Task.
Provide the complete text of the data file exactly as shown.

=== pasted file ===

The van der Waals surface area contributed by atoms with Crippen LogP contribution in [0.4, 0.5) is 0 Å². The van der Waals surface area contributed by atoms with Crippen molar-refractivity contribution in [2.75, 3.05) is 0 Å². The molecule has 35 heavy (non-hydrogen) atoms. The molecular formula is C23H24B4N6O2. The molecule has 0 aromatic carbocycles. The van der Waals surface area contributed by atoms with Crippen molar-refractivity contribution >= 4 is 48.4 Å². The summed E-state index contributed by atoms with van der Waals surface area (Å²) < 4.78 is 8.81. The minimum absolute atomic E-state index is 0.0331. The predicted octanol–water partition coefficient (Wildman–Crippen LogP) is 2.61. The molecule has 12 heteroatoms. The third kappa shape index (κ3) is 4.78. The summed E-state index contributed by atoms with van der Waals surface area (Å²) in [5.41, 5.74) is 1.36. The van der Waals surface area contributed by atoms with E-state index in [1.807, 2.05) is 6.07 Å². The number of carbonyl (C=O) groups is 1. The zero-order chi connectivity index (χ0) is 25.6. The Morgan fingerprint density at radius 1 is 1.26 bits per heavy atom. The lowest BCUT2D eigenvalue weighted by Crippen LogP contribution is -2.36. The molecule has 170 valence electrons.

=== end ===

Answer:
The van der Waals surface area contributed by atoms with Crippen LogP contribution in [0.4, 0.5) is 0 Å². The van der Waals surface area contributed by atoms with Crippen molar-refractivity contribution in [2.75, 3.05) is 0 Å². The molecule has 35 heavy (non-hydrogen) atoms. The molecular formula is C23H24B4N6O2. The molecule has 0 aromatic carbocycles. The van der Waals surface area contributed by atoms with Crippen molar-refractivity contribution >= 4 is 48.4 Å². The summed E-state index contributed by atoms with van der Waals surface area (Å²) < 4.78 is 8.81. The minimum absolute atomic E-state index is 0.0331. The predicted octanol–water partition coefficient (Wildman–Crippen LogP) is 2.61. The molecule has 12 heteroatoms. The third kappa shape index (κ3) is 4.78. The summed E-state index contributed by atoms with van der Waals surface area (Å²) in [5.41, 5.74) is 1.36. The van der Waals surface area contributed by atoms with E-state index in [1.807, 2.05) is 6.07 Å². The number of carbonyl (C=O) groups is 1. The zero-order chi connectivity index (χ0) is 25.6. The Morgan fingerprint density at radius 1 is 1.26 bits per heavy atom. The lowest BCUT2D eigenvalue weighted by Crippen LogP contribution is -2.36. The molecule has 170 valence electrons.